Political theater, Texas style

TX Sen. Wendy Davis (AP Photo/Eric Gay)
TX Sen. Wendy Davis
(AP Photo/Eric Gay)

High drama in Texas last night as Texas State Senator Wendy Davis filibustered an abortion bill.

The bill would ban abortion after 20 weeks of pregnancy and force many clinics that perform the procedure to upgrade their facilities and be classified as ambulatory surgical centers. Also, doctors would be required to have admitting privileges at a hospital within 30 miles — a tall order in rural communities.

Davis’ filibuster started at 11:18 Tuesday morning and needed to go to midnight (1am EDT) in order to keep a vote from being held on the measure. The Texas Tribune provided a live stream, watched by hundreds of thousands, including me, as the events unfolded. I tuned in about 10:30pm, and remained glued to the stream through the rest. Twitter was as active as I’ve ever seen it be as people from around the world watched and commented. (A shame none of the networks had sense enough to pick this up and carry it.) I did go to bed around 2am, with the issue of whether a vote on the bill had taken place before or after the midnight deadline still up in the air.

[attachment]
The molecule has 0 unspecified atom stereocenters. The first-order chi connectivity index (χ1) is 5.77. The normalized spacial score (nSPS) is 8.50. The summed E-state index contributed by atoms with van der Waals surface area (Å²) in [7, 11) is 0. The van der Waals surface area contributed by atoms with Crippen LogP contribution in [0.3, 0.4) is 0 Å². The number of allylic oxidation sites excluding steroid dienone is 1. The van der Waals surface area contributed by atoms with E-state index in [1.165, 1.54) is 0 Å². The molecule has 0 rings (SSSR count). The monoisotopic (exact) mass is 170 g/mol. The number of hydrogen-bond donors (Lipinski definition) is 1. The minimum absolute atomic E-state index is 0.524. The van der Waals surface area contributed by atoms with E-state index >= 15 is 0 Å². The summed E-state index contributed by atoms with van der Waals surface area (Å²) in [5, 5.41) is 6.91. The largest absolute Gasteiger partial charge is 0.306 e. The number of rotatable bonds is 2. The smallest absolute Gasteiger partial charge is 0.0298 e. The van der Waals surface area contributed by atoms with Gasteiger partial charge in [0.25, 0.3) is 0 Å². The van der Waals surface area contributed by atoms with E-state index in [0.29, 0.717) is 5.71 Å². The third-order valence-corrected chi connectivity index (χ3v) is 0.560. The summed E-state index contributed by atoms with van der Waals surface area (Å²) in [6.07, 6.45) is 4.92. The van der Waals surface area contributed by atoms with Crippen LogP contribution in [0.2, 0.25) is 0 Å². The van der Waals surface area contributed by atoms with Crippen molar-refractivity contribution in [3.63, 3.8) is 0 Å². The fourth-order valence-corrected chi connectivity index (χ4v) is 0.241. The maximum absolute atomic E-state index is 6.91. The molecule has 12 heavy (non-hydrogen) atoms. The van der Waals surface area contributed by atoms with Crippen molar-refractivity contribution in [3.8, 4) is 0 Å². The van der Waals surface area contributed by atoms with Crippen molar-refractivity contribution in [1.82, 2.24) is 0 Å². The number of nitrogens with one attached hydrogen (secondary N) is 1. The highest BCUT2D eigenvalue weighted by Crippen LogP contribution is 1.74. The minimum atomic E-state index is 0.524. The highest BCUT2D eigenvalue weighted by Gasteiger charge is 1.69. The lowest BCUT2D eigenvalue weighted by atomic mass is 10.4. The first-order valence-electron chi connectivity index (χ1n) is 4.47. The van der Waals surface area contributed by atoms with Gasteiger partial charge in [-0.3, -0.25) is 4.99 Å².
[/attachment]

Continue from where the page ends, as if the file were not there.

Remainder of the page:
It was clear from those watching that the vote took place after midnight, but the presiding officer, LG David Dewhurst, saying that it had not. His pals at the AP reported that it had passed, a position most journalists inside the chamber disputed. Lots of tweets showed the attempts to change the vote time so as to comply with the midnight deadline

This morning, I awakened to see that Dewhurst had changed his tune around 3am local time.

People are beginning to wake up to the fact that state and local politics is where the action is – and much more important to pay attention to than national stuff. Thanks to the enterprising Texas Tribune and social media, we were able to witness political theater, Texas style, last night.


3 thoughts on “Political theater, Texas style

    1. If that’s really something you believe (and not a ridiculous b.s. assertion to throw out in order to be pointlessly incendiary) then the bill filibustered would have legalized “killing children” 20 weeks into a pregnancy and within 30 miles of a hospital.

      This legislation wasn’t about ending abortion, it’s merely about imposing arbitrary restrictions upon a woman’s agency over her own body.

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